We all love visiting our national parks. What we don’t love is visiting them with crowds that belong at a Black Friday sale. Overcrowding and overuse are going to affect more of the outdoor places we love, and experts are trying out different solutions. Arches National Park already has a shuttle program during the summer months, and this year, it experimented with limited timed-entry permits. The pilot program ended this week, and the park will announce its 2023 congestion plan soon. If you’re visiting Arches this fall, expect the return of long lines. On Tuesday, the park was full before 10 a.m., and visitors were told to try coming back in three to five hours. Yikes.
It’s Fat Bear Week. Repeat: It’s Fat Bear Week. I’m pretty sure every election I’ve ever been able to vote in has been called “the most important election of our lifetime,” but no election is more fun than the annual Fat Bear Week bracket organized by Alaska’s Katmai National Park and Preserve. In the competition, which celebrates healthy ecosystems, you can pick your favorite bears based on any criteria you like. You can also join a live online chat with naturalists to learn more about the bears. Voting started Wednesday.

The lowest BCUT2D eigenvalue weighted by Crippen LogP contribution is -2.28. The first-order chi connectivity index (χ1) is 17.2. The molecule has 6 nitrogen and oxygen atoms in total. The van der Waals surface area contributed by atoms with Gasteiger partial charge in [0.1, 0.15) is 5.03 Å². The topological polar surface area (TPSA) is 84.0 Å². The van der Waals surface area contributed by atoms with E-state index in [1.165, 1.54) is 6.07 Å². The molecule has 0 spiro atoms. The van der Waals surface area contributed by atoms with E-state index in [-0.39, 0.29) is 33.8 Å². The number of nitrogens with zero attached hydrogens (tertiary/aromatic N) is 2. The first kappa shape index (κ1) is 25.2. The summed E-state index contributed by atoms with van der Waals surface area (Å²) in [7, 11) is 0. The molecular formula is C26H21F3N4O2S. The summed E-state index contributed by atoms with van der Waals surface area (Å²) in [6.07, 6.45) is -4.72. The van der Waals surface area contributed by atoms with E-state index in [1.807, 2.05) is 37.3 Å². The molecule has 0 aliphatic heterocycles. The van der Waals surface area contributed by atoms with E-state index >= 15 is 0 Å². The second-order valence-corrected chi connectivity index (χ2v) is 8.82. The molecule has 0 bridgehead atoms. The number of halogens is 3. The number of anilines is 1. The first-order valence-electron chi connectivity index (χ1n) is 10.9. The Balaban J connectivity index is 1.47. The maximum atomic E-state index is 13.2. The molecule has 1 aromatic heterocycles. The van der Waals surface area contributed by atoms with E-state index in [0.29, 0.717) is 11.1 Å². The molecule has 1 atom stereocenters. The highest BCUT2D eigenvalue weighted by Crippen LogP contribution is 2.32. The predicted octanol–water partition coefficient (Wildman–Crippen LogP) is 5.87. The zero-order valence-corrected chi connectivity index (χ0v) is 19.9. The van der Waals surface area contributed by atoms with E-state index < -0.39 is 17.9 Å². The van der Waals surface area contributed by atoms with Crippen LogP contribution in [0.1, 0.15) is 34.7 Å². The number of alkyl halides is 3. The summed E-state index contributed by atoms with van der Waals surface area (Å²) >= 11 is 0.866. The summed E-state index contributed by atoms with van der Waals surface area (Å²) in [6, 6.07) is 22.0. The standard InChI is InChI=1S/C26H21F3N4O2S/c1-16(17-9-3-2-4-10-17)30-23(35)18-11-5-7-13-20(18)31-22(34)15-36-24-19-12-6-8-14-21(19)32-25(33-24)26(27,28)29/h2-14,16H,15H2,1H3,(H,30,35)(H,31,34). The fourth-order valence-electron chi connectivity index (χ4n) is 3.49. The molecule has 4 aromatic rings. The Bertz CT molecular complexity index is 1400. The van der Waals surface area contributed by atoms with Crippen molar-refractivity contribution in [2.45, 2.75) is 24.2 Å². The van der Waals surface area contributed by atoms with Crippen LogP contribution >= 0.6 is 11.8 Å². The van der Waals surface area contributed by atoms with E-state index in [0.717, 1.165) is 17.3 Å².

Five questions with ...
Name: John Poimiroo, editor and publisher of California Fall Color
What does being in nature mean for you?
Nature grounds me. The natural world is soothing. It has little of the conflict society inflicts upon us and all of the wonder.
What’s a place that inspires you and why?
Riparian forests and meadows are full of glory and life. Spend time near a stream and it will flow through you spiritually.
If you could change one thing about the way people think of nature, what would it be?
That it’s wild. We are wild. Nature is not. It is predictable and natural.
What’s your personal can’t-live-without item when you’re outside?
A camera. They are more about expressing experience and place than capturing a moment. Be a student of great photographs. Study how they’re composed. Then, practice expressing your own vision with that knowledge. Good photos tell stories and move the mind and heart.
What’s your No. 1 tip for people who want to strengthen their relationship with nature?
Read John Muir. A favorite of mine is his short work “A Wind-Storm in the Forests.”
Want to shine a spotlight on a group or person doing good work in the outdoors? An upcoming event our readers might be interested in? Shoot us a line and let us know!